“Data and artificial intelligence are necessary conditions for private equity today,” says J. Taylor Crandall, a managing partner and a founding member of Oak Hill Capital Partners, which began investing in 1986 as the family office for Robert Bass, one of four brothers who founded Bass Brothers Enterprises, based in Fort Worth, Texas. “Historically, the data wasn’t available. Businesses were run on visceral intuitions. Now, the data is readily available and exponentially created. Every time you click on the Internet, it’s creating data for somebody to analyze how to run their businesses better. Data analytics is the low-hanging fruit to create value in every portfolio company we own.” There are several underlying technology trends at play to enable the rise of big data, including enormous increases in computing power, cloud computing architecture and inexpensive storage. At the same time, “more and more data is being created every day, as companies increasingly rely on technology to scale and improve their operations, as consumers shift to a digital lifestyle,” says Sajjad Jaffer, co-founder of Two Six Capital, a San Francisco firm that is pioneering the use of data science in due diligence and value creation. Private equity firms, such as Oak Hill and Clarion Capital Partners, a New York PE firm that invests in lower middle-market companies, are engaging Two Six to analyze customer datasets of potential targets and existing portfolio. For example, with help from Two Six, Clarion is able to see the cohort dynamics of businesses on a customer-by-customer basis, something that would have been “impossible even 10 years ago,” says Clarion founder Marc Utay. Private equity firms are eager to tap into the power of data science. Ninety-four percent of PE firms say they will use more predictive (applied) analytics within the next two years, and 83 percent are seeking operating partners with digital or technology expertise, according to Ernst & Young LLP’s Private Equity Global Divestment Study 2018. For more, read the full story: Due diligence meets big data: Two Six Capital, Oak Hill, Clarion among pioneers.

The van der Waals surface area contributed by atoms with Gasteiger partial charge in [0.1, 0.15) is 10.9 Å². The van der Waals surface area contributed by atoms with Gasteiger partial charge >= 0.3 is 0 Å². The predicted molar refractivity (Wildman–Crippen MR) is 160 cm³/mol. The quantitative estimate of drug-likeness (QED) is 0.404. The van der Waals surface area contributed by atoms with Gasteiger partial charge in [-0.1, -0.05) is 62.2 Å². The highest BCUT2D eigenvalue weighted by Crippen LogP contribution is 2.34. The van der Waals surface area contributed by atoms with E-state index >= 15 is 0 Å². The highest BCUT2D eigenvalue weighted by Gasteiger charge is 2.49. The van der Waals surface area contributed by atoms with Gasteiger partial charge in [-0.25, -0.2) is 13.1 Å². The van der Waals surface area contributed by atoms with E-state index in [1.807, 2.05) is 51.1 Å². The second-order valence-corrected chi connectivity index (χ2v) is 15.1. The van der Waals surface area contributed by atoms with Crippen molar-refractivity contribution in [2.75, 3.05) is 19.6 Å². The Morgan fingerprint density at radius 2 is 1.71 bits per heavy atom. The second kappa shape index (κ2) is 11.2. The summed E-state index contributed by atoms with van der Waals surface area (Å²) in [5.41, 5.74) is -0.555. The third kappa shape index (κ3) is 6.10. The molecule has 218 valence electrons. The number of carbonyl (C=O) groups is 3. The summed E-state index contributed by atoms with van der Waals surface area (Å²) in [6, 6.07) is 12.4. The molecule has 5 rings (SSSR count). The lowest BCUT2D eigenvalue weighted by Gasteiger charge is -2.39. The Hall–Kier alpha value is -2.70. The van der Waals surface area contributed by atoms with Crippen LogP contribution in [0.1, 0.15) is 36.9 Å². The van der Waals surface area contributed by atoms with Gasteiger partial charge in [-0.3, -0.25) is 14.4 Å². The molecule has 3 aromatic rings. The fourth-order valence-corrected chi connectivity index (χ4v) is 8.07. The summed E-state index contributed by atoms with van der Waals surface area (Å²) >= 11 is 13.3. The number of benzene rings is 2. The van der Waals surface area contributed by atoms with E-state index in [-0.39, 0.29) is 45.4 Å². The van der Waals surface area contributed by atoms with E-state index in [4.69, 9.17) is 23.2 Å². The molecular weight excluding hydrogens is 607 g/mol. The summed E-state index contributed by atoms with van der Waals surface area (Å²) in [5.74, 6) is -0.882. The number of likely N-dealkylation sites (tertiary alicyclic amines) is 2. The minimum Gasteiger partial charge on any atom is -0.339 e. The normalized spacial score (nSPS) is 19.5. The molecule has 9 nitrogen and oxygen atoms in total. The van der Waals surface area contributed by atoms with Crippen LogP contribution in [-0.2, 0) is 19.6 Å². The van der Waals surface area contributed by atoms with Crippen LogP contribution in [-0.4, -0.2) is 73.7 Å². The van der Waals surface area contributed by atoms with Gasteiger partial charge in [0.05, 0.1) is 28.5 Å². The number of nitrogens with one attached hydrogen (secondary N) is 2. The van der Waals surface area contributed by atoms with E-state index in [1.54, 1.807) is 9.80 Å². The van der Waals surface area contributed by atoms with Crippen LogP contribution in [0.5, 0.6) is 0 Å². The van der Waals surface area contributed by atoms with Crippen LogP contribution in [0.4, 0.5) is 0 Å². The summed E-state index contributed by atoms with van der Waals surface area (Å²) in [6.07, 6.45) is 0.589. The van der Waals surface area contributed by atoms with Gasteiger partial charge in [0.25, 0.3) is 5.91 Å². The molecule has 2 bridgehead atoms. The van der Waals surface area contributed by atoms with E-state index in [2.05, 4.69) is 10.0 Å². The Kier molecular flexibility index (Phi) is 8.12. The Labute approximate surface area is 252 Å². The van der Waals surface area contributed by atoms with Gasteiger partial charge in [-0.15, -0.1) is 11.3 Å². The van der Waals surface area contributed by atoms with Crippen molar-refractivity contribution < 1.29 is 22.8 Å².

Mergers & Acquisitions has opened up the nomination process for the fourth edition of The Most Influential Women in Mid-Market M&A. Efforts to recruit and retain women in the financial services industry have increased in recent years; nevertheless, women still make up only about 14 percent of dealmakers in the middle market. By identifying and featuring dozens of influential women, Mergers & Acquisitions nurtures the community of female leaders and provides role models for women who are at earlier stages of their careers. To be considered, candidates must be women who are outstanding dealmakers both inside and outside of their firms. Evidence of influence in the broader M&A industry is essential. When nominating a candidate, please explain how she outperforms her colleagues at her firm and in the industry. Please provide examples of deals she has led, initiatives she has launched and other instances that show evidence of her influence in the middle market. While considering the merits of candidates, it’s helpful to read about women who have met our criteria in the past, such as Sarah Bradley, who co-founded private equity firm Kainos Capital and graced our 2018 cover. See the profiles of 35 women in our previous edition. Nominations must be received by Monday, October 15, 2018. Click here to learn more about the criteria and to submit a nomination.
Asian-focused private equity funds have the largest portion of dry powder, $246 billion, and have $722 billion in assets as of the end of 2017, according to Preqin. China accounts for almost a third of investors in Asia. Asia-focused vintage 2015 funds returned more than 17 percent, outperforming North America- and Europe-focused vehicles.